What if you died, but before your life was over — in those scant moments between taking your last breath and someone discovering that you had taken the last breath — you could fulfill one last ambition?
That’s the premise of the jazz opera “Charlie Parker’s Yardbird,” which Arizona Opera is bringing to the Temple of Music and Art for two performances this weekend.
Jazz saxophonist/composer Charlie Parker has just died and lies in purgatory in the Birdland club while the women in his tangled, drug- and alcohol-addled life, arm-wrestle over how to cope with the aftermath.
His ghost decides it’s now or never to finish one last big dream: Write his magnum opus for an orchestra of 40. As he frantically works, he is interrupted by the people in his life, including Dizzy Gillespie, showing him the good and bad of a life gone too young.
“This piece is incredible. It’s Charlie Parker! I’m so excited,” said tenor Joshua Stewart, who sings the role of Parker on Saturday, Nov. 17.
Stewart said the piece explores social issues that America is now grappling with, including racism and interracial dating/marriage, which was an issue in Parker’s lifetime in the 1920s and ’30s.
This is Stewart’s third time in the lead with the chamber opera, which debuted in Philadelphia in 2015 with Lawrence Brownlee in the lead. Composer Daniel Schnyder wrote the role for Brownlee, and Stewart was his backup for the Philadelphia premiere and the followup in Chicago.
“Every time I do it, I’m still just as excited as the first time I was asked,” said Stewart, who lives in Spain and is making his Arizona Opera debut.
In addition to Chicago and Philadelphia, Stewart has sung the piece in Atlanta and Madison, Wisconsin.
Stewart grew up in New Orleans, surrounded by jazz, and as a young man considered singing jazz as a career. But his voice teachers pushed him to classical music and opera.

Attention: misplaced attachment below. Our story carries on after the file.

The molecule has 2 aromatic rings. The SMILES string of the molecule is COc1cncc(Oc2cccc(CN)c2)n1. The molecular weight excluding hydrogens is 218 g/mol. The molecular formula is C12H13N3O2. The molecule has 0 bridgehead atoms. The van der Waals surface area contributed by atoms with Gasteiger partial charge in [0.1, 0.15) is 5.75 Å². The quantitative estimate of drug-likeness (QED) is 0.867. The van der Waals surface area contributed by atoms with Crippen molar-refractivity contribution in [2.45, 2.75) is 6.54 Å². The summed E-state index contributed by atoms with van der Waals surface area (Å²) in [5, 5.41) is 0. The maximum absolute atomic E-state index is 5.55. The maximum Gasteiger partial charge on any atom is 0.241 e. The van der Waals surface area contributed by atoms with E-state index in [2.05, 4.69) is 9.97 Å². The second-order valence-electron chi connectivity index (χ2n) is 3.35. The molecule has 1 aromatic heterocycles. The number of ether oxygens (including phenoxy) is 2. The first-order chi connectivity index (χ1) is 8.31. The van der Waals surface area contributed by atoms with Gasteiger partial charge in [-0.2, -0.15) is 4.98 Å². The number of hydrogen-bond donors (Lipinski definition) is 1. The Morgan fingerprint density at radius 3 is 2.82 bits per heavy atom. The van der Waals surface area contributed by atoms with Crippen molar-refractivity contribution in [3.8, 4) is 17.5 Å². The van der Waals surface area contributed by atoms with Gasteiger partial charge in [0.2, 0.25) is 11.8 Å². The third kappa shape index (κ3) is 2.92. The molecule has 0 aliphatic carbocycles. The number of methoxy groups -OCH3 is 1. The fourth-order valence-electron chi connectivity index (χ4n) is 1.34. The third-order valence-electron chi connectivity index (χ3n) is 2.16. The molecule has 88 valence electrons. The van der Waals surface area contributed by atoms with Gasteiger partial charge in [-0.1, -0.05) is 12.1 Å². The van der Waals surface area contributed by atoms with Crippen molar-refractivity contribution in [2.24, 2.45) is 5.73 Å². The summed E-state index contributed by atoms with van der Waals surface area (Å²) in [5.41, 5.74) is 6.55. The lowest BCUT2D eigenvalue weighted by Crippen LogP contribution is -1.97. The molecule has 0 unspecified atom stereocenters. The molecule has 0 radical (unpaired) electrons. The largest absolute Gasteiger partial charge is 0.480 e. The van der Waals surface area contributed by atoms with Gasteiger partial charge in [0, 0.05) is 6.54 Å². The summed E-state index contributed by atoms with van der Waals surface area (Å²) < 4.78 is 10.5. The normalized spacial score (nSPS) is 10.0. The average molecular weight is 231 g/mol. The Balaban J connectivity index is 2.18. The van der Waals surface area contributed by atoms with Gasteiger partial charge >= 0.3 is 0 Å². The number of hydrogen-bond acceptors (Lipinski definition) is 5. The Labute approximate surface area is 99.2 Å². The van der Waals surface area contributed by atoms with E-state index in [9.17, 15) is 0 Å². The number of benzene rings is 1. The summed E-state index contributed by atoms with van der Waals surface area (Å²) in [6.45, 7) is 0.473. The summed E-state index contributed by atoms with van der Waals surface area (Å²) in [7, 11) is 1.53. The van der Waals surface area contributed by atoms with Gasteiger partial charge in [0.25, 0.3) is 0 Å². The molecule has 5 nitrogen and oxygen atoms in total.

“I fell in love with it,” he said.
Playing Charlie Parker marries his love of opera with his love of jazz.
“Because it is a jazzy opera, for me there are lots of opportunities to play around,” he said last week during a break in rehearsing for the Phoenix run of the production.
“The best thing about jazz is that improvisational feeling that we can always achieve through constantly being in the moment. You’re not thinking, ‘Oh the last time I did this so I have to do that again.’
“It’s all in the moment. Who am I right now in this moment?”
“Charlie Parker’s Yardbird” is 90 minutes long, and Stewart is on stage for all but three minutes of it.
“It’s really like a tour de force. It’s one of those things that once you start, you’re in it,” he explained. “For me ... it’s about connecting and making the audience feel.”
Stewart said he sometimes dives deep into the characters he portrays, but perhaps none as deeply as he does with Parker.
“For me, it becomes my reality for that 90 minutes and sometimes the day after or the day after that day,” he said.
“That’s the beauty, that’s what drew me to opera, that drama that takes you over.”
THE ARIZONA PRODUCTION
“The thing about this production that is unlike any of the others, we have a dancer in this piece. It’s incredible. It’s probably my favorite part of the process now is working with this dancer (Du’Bois A’Keen), who kind of embodies Charlie Parker’s music physically on the stage,” Stewart said. “He really brings a whole new flavor to this piece that it desperately needed. It’s remarkable what one person can do to change the entire dynamic. I can’t speak highly enough of his work. It inspires me to sing better.”
“Charlie Parker’s Yardbird” closes out Arizona Opera’s inaugural McDougall Arizona Opera Red Series of more contemporary, chamber operas.
“La Traviata” opens the Main Stage series of more traditional operas on Feb. 2 and 3 at Tucson Music Hall.